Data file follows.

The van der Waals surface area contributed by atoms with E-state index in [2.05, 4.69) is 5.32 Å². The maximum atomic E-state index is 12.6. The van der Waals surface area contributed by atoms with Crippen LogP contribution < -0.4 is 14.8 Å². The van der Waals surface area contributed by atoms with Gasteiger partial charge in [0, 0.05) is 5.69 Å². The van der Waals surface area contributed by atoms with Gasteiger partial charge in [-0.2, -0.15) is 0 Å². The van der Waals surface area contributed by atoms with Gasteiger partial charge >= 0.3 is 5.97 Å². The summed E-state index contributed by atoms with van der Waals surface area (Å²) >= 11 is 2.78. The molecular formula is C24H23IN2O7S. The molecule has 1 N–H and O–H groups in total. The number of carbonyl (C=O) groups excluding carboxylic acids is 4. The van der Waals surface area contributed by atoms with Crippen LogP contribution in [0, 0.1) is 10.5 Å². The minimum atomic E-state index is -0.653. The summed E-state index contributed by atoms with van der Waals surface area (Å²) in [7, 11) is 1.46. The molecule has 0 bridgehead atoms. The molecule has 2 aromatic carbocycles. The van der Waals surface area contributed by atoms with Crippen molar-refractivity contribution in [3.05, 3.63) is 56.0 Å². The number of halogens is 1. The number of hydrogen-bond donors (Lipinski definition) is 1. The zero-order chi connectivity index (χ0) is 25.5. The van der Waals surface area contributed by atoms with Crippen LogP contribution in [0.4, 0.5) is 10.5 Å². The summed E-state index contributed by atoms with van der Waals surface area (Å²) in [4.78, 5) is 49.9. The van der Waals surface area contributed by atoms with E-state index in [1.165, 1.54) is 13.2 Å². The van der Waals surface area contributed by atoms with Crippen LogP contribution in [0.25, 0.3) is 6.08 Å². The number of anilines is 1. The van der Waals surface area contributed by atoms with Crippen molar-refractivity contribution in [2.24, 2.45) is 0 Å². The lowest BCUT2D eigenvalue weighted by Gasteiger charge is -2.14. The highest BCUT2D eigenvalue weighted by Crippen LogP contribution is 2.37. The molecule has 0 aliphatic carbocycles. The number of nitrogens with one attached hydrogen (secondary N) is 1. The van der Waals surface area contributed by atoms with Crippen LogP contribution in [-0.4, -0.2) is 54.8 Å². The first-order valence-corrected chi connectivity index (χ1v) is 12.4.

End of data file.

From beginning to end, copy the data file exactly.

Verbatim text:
The van der Waals surface area contributed by atoms with E-state index in [2.05, 4.69) is 5.32 Å². The maximum atomic E-state index is 12.6. The van der Waals surface area contributed by atoms with Crippen LogP contribution < -0.4 is 14.8 Å². The van der Waals surface area contributed by atoms with Gasteiger partial charge in [0, 0.05) is 5.69 Å². The van der Waals surface area contributed by atoms with Gasteiger partial charge in [-0.2, -0.15) is 0 Å². The van der Waals surface area contributed by atoms with Gasteiger partial charge >= 0.3 is 5.97 Å². The summed E-state index contributed by atoms with van der Waals surface area (Å²) >= 11 is 2.78. The molecular formula is C24H23IN2O7S. The molecule has 1 N–H and O–H groups in total. The number of carbonyl (C=O) groups excluding carboxylic acids is 4. The van der Waals surface area contributed by atoms with Crippen LogP contribution in [0, 0.1) is 10.5 Å². The minimum atomic E-state index is -0.653. The summed E-state index contributed by atoms with van der Waals surface area (Å²) in [7, 11) is 1.46. The molecule has 0 bridgehead atoms. The molecule has 2 aromatic carbocycles. The van der Waals surface area contributed by atoms with Crippen molar-refractivity contribution in [3.05, 3.63) is 56.0 Å². The number of halogens is 1. The number of hydrogen-bond donors (Lipinski definition) is 1. The zero-order chi connectivity index (χ0) is 25.5. The van der Waals surface area contributed by atoms with Crippen LogP contribution in [0.4, 0.5) is 10.5 Å². The summed E-state index contributed by atoms with van der Waals surface area (Å²) in [4.78, 5) is 49.9. The van der Waals surface area contributed by atoms with E-state index in [1.165, 1.54) is 13.2 Å². The van der Waals surface area contributed by atoms with Crippen LogP contribution in [0.25, 0.3) is 6.08 Å². The number of anilines is 1. The van der Waals surface area contributed by atoms with Crippen molar-refractivity contribution in [2.24, 2.45) is 0 Å². The lowest BCUT2D eigenvalue weighted by Gasteiger charge is -2.14. The highest BCUT2D eigenvalue weighted by Crippen LogP contribution is 2.37. The molecule has 0 aliphatic carbocycles. The number of nitrogens with one attached hydrogen (secondary N) is 1. The van der Waals surface area contributed by atoms with Crippen LogP contribution in [-0.4, -0.2) is 54.8 Å². The first-order valence-corrected chi connectivity index (χ1v) is 12.4.